Redefining Relationships with Social Networking
In many ways, the hotel industry has changed little since 1829 when the Tremont House in Boston became the first U.S. hotel to offer amenities like private single rooms with doors that locked, running water, indoor plumbing, free soap and bell boys. Since then, hotels have competed mostly by vying to offer their guests the best combination of comfort and services for the money. But during that time, the relationship between the hotel and its customers has largely started and stopped at the front door of the hotel lobby.
Today, social networking technologies are enabling hospitality organizations to redefine their relationship with customers by extending the guest experience far beyond the four walls of the hotel. Through web-based social communities, hotels can create virtual gathering places that bring travelers together to share experiences, ideas and information. The results can create connections between guests that will enable you to strengthen the relationship between your hotel and your customers.
Successful online communities like FaceBook, MySpace and Windows Live Spaces provide a starting point for helping hospitality organizations understand how to harness the power of social computing to build brand loyalty. These sites enable people to share interests, gossip, advice, photos, music and much more.
A recent MTV survey of people in their late teens and early twenties made clear just how important the online world has become for social interaction. On average, survey respondents reported that 40 percent of their friendships are with people they've never met in-person, but only know through e-mail, instant messaging and social websites. Meanwhile, 85 percent of FaceBook users visit the site daily and spend an average of 34 minutes per day on the site socializing.
Imagine how it would change the way your customers experience your brand if you offered a vibrant online social community that guests visited regularly to trade information about the restaurants within walking distance of your properties, exchange photos and video of their recent travel experiences and look for recommendations as they plan their next vacation. It's also a great mechanism for enabling customers to find other guests who share their interests — fellow fans from the same city who want to gather in the lounge to watch their home team play on Monday Night Football, for example, or other food aficionados excited to try the hot new restaurant down the street.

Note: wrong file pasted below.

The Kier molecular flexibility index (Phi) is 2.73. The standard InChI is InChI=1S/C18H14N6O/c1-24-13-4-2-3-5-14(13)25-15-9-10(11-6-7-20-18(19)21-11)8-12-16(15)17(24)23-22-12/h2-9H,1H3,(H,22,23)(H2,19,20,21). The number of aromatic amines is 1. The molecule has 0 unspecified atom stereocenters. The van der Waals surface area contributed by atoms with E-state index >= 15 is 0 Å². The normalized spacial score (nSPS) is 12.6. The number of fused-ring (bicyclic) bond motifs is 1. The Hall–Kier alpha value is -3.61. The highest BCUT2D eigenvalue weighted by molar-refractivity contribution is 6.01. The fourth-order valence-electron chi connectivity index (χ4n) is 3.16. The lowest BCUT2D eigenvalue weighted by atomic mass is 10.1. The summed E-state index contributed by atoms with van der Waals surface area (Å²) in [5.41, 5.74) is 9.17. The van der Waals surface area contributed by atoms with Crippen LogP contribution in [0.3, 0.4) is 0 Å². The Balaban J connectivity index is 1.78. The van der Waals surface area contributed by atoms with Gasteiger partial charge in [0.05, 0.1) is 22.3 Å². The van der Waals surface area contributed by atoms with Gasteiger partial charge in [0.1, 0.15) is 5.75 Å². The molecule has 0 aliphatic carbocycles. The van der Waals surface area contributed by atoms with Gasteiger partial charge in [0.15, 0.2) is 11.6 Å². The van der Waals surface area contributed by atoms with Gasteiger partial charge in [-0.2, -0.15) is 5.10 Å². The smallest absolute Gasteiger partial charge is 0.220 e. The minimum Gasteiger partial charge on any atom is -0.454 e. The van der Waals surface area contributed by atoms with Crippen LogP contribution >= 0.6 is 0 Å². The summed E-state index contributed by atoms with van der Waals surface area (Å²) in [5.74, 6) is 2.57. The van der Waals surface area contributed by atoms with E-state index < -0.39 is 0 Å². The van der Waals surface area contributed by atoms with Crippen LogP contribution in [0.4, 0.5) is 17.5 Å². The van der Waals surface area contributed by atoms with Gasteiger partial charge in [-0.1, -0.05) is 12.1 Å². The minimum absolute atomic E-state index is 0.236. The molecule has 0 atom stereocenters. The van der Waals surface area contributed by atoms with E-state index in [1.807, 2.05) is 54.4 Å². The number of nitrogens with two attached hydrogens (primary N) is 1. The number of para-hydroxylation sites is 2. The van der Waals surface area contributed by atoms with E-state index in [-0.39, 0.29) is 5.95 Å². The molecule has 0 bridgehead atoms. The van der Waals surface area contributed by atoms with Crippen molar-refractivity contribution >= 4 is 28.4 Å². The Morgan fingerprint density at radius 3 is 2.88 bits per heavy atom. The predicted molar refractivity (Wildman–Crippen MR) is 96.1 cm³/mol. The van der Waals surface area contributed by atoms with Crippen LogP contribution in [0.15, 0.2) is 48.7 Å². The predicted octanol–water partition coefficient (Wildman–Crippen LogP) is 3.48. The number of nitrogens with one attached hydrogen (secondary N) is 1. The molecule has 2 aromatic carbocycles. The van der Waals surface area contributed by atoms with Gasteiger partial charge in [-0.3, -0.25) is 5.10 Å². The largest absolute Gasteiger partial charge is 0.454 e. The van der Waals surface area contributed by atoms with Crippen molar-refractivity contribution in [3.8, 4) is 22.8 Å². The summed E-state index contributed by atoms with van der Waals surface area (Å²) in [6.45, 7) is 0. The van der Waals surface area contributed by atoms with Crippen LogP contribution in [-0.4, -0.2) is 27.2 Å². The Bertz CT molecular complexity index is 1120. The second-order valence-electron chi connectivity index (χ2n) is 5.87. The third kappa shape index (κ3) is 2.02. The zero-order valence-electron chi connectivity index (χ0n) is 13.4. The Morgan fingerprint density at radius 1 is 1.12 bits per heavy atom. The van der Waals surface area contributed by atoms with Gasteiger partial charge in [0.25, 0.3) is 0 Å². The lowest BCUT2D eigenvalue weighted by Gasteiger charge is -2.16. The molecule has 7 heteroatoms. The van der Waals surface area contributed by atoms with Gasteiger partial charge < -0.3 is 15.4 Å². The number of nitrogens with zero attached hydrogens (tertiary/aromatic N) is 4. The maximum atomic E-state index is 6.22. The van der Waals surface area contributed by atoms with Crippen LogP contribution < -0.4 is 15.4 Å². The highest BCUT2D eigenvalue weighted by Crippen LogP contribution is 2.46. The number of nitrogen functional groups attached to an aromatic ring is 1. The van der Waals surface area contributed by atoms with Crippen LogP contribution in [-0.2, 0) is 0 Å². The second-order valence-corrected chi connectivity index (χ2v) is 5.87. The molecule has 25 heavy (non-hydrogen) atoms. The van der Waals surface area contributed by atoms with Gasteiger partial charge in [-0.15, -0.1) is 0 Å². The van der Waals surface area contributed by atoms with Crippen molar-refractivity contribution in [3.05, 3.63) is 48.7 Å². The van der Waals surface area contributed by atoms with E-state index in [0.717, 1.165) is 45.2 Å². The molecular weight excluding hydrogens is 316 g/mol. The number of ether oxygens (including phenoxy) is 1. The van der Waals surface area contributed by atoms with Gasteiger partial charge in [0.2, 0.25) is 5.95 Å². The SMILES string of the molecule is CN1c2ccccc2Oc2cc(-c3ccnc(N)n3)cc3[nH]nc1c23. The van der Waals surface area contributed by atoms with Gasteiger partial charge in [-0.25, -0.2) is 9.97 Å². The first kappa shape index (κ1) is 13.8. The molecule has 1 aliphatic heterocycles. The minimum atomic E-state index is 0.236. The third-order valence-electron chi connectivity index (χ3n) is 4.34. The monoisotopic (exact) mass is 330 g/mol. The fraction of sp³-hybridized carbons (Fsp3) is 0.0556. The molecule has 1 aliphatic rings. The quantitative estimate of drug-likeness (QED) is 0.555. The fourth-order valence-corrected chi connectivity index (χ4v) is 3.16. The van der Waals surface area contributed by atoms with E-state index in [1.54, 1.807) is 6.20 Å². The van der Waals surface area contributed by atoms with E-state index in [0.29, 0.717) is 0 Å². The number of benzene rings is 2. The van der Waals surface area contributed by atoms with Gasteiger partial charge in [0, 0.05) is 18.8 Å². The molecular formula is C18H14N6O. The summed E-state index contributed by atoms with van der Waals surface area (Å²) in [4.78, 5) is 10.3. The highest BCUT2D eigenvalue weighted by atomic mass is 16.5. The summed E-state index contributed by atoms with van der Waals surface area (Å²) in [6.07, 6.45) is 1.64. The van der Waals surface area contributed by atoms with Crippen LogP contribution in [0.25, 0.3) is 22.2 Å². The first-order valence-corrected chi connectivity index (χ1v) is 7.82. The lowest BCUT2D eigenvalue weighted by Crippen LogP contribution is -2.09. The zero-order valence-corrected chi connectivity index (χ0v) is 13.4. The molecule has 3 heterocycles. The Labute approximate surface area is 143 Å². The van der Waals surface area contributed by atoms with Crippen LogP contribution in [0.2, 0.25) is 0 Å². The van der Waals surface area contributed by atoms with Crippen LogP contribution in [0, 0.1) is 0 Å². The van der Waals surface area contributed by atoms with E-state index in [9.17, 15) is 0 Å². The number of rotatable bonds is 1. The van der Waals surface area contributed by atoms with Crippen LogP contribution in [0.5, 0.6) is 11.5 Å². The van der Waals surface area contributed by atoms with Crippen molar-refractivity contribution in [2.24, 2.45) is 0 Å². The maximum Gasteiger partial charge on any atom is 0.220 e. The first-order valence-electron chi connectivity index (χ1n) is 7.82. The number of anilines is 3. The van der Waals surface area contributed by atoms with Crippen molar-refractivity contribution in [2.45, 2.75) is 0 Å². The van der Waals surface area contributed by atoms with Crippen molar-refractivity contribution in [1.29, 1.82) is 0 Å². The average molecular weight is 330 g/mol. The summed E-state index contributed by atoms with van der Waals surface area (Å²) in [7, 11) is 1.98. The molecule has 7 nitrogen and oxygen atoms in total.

By providing a place for your customers to maintain relationships with people they meet during their travels, you can make your brand a center of social interaction long after guests have gone home. A virtual community based on friendships established while people are guests at your property carries credibility that traditional marketing can never deliver.
Of course there are risks. It is just as easy for guests to share complaints as it is to share recommendations. But even that can be an advantage — online guest ratings and reviews provide instant, unfiltered, immediate feedback that will pinpoint when and where you are failing to meet your customers' expectations.
With its luxurious amenities and fabulous architecture, the Tremont was more than just a temporary stopping off point where travelers could rest and water their horses — it quickly became a central fixture of Boston social life. For today's hospitality organizations, social networking technology can make the hotel more than a place to grab some sleep or meet with business colleagues. By providing guests with the virtual amenities and architecture to form relationships that live beyond the boundaries of your physical property, you can make your hotel a center of your customers' social lives. And as today's teens and 20-year-olds become tomorrow's business travelers, brands that provide compelling social networking experiences will have an important strategic advantage over those that don't.
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© 2014 Penton Media Inc.
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